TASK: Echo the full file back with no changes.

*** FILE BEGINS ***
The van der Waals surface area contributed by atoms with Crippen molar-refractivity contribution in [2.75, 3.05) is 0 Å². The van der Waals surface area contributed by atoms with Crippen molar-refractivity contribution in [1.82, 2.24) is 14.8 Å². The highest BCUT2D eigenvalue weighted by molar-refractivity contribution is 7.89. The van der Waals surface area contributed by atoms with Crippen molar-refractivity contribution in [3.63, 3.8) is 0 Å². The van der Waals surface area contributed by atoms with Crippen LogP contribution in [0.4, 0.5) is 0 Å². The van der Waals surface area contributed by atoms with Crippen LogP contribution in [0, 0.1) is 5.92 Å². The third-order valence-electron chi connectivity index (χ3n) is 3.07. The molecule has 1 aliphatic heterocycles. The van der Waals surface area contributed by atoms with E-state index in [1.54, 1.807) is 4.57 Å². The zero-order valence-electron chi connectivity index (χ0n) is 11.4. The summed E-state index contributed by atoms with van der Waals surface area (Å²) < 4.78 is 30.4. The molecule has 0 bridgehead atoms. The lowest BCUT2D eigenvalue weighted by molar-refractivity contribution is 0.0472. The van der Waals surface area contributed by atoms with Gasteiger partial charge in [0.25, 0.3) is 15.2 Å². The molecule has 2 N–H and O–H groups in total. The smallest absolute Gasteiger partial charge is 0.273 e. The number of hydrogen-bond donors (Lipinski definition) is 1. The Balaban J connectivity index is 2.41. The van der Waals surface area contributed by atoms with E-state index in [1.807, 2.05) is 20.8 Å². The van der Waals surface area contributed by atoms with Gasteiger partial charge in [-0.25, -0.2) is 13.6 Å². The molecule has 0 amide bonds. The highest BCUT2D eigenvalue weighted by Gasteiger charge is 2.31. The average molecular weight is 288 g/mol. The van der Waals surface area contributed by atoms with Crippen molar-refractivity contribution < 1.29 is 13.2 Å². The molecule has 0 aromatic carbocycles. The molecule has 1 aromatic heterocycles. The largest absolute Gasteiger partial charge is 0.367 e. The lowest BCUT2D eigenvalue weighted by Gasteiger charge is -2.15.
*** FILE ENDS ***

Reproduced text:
The van der Waals surface area contributed by atoms with Crippen molar-refractivity contribution in [2.75, 3.05) is 0 Å². The van der Waals surface area contributed by atoms with Crippen molar-refractivity contribution in [1.82, 2.24) is 14.8 Å². The highest BCUT2D eigenvalue weighted by molar-refractivity contribution is 7.89. The van der Waals surface area contributed by atoms with Crippen molar-refractivity contribution in [3.63, 3.8) is 0 Å². The van der Waals surface area contributed by atoms with Crippen LogP contribution in [0.4, 0.5) is 0 Å². The van der Waals surface area contributed by atoms with Crippen LogP contribution in [0, 0.1) is 5.92 Å². The third-order valence-electron chi connectivity index (χ3n) is 3.07. The molecule has 1 aliphatic heterocycles. The van der Waals surface area contributed by atoms with E-state index in [1.54, 1.807) is 4.57 Å². The zero-order valence-electron chi connectivity index (χ0n) is 11.4. The summed E-state index contributed by atoms with van der Waals surface area (Å²) < 4.78 is 30.4. The molecule has 0 bridgehead atoms. The lowest BCUT2D eigenvalue weighted by molar-refractivity contribution is 0.0472. The van der Waals surface area contributed by atoms with Gasteiger partial charge in [0.25, 0.3) is 15.2 Å². The molecule has 2 N–H and O–H groups in total. The smallest absolute Gasteiger partial charge is 0.273 e. The number of hydrogen-bond donors (Lipinski definition) is 1. The Balaban J connectivity index is 2.41. The van der Waals surface area contributed by atoms with E-state index in [1.807, 2.05) is 20.8 Å². The van der Waals surface area contributed by atoms with Gasteiger partial charge in [-0.25, -0.2) is 13.6 Å². The molecule has 0 amide bonds. The highest BCUT2D eigenvalue weighted by Gasteiger charge is 2.31. The average molecular weight is 288 g/mol. The van der Waals surface area contributed by atoms with Crippen molar-refractivity contribution < 1.29 is 13.2 Å². The molecule has 0 aromatic carbocycles. The molecule has 1 aromatic heterocycles. The largest absolute Gasteiger partial charge is 0.367 e. The lowest BCUT2D eigenvalue weighted by Gasteiger charge is -2.15.